Wednesday, February 17, 1999 Published at 16:23 GMT
Ali visit knocks out Londoners
Ali greeted the crowds from an open-topped Bentley
Thousands of people brought the streets of south London to a standstill when the boxing legend, Muhammad Ali arrived to promote a campaign to cancel Third World debt for the millennium.
Mounted police were called in to help control the crowds chanting Ali's name.
When his motorcade returned to the centre Ali was hemmed in by fans and journalists and performed a magic trick by making a red handkerchief disappear.
He left about an hour later in a limousine.
Mr Klu said he was delighted with the response to Ali's visit. "It was fantastic. The atmosphere in the centre was electric. This is precisely what we needed to energise us," he said.
Wreath at Westminster
Earlier in the day, Ali laid a wreath at a monument in Victoria Tower Gardens, near Westminster, to show his support for the campaign.
He was greeted by six children who were said to represent the lives of the seven million children which could be saved by 2000 if Third World debt were cancelled.
Ali's lawyer and agent, Ron DiNicola, said: "It's a terrific honour for him to be in England, a country that he loves and a country he has had a warm, long-standing relationship with.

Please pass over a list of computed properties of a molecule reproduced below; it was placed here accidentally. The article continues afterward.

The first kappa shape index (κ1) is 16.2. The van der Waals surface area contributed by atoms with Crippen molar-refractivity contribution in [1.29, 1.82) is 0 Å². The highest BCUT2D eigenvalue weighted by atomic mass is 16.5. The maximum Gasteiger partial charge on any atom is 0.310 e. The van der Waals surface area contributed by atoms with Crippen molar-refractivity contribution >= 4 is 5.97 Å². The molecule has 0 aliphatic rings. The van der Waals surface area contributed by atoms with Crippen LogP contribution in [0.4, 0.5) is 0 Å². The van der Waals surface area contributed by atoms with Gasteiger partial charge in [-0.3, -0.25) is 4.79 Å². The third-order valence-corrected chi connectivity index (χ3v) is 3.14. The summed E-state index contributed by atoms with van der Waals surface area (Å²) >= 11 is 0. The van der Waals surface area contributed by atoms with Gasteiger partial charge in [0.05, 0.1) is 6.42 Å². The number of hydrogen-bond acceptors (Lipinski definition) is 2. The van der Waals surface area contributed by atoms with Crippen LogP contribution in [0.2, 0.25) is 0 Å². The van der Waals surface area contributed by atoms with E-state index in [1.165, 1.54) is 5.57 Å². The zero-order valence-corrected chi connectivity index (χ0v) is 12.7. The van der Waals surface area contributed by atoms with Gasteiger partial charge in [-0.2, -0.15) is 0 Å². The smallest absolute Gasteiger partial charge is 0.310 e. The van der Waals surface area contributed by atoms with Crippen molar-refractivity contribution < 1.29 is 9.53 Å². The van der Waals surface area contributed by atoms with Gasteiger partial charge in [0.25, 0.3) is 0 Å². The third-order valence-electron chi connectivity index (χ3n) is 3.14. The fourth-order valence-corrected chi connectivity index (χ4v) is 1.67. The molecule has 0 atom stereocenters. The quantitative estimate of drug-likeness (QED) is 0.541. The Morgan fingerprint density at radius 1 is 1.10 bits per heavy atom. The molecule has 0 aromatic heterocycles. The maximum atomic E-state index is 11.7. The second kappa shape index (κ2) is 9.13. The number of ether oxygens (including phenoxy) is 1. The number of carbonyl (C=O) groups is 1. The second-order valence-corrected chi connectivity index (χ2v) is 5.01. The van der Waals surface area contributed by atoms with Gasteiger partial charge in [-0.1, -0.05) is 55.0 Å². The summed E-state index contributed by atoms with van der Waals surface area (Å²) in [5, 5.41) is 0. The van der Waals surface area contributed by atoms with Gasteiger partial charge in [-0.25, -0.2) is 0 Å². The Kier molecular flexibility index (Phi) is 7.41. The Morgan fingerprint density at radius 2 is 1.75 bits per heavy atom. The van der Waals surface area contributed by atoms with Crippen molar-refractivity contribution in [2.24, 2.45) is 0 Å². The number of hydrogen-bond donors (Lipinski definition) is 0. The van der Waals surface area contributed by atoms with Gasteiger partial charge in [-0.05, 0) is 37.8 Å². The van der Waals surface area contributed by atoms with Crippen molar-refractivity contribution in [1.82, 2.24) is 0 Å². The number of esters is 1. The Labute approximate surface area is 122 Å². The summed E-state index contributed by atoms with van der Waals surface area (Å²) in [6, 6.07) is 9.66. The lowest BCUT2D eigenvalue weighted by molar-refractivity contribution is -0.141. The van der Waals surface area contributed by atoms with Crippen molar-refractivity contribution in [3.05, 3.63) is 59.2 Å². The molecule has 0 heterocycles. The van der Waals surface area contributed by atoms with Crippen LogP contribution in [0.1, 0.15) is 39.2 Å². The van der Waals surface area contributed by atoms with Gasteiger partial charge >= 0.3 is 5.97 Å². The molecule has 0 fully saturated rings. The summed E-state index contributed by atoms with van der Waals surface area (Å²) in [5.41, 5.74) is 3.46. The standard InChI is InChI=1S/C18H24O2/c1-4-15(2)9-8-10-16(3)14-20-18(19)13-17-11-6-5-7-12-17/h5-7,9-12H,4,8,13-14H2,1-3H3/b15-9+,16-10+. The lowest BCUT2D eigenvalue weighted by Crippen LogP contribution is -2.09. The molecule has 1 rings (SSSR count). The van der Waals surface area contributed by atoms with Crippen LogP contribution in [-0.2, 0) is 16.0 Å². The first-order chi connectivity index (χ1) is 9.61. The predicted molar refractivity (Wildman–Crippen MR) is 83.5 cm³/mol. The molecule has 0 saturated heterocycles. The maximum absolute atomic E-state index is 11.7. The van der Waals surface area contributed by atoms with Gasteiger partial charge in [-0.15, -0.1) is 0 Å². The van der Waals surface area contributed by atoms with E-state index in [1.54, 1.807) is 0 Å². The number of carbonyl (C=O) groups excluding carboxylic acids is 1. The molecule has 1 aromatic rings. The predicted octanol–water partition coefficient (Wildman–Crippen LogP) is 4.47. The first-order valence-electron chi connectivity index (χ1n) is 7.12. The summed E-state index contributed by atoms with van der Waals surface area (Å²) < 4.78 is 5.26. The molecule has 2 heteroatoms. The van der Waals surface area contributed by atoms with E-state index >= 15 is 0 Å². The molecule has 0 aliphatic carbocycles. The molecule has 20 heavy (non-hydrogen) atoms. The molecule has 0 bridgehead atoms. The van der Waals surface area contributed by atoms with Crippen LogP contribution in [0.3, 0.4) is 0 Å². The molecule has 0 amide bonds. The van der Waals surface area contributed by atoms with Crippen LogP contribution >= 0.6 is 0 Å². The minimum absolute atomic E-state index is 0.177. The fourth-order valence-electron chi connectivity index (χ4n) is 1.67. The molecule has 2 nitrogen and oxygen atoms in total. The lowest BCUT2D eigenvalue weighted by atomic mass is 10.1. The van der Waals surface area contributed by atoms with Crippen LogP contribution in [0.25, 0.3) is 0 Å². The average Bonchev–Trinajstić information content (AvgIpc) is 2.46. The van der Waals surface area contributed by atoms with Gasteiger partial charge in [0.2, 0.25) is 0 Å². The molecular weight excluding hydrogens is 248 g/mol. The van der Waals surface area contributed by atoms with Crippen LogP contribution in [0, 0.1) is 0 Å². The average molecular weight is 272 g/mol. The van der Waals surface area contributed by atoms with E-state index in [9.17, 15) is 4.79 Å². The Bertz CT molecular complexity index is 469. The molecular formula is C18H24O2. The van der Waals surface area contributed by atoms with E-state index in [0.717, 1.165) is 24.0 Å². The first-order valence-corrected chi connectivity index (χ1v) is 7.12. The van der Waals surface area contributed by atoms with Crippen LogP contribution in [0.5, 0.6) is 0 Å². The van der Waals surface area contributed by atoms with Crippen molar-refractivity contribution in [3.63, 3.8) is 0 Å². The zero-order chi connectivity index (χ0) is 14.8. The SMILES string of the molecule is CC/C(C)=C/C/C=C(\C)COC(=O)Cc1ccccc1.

"It's an honour for him to be here in support of such a worthy cause as Jubilee 2000. He has had a long-standing commitment to the peoples of Africa and the other poor countries of the world."
'Man of dignity'
Jubilee 2000 director, Ann Pettifor, said: "Muhammad Ali is an icon for all people who have struggled against the inhumanity of racism and war.
"He carries his scars and his achievements with tremendous dignity. That dignity is shared by the millions in Africa, Latin America and Asia who daily struggle against the economic, social and human degradation caused by debt."
On Tuesday night, the former boxing champion appeared at the Brit Awards with U2 singer Bono to promote Jubilee 2000. But Ali, who suffers from Parkinson's Disease, did not speak at any of his London appearances.
The Jubilee 2000 campaign brings together a coalition of 90 organisations. Its supporters include Archbishop Desmond Tutu, the Dalai Lama and the Pope.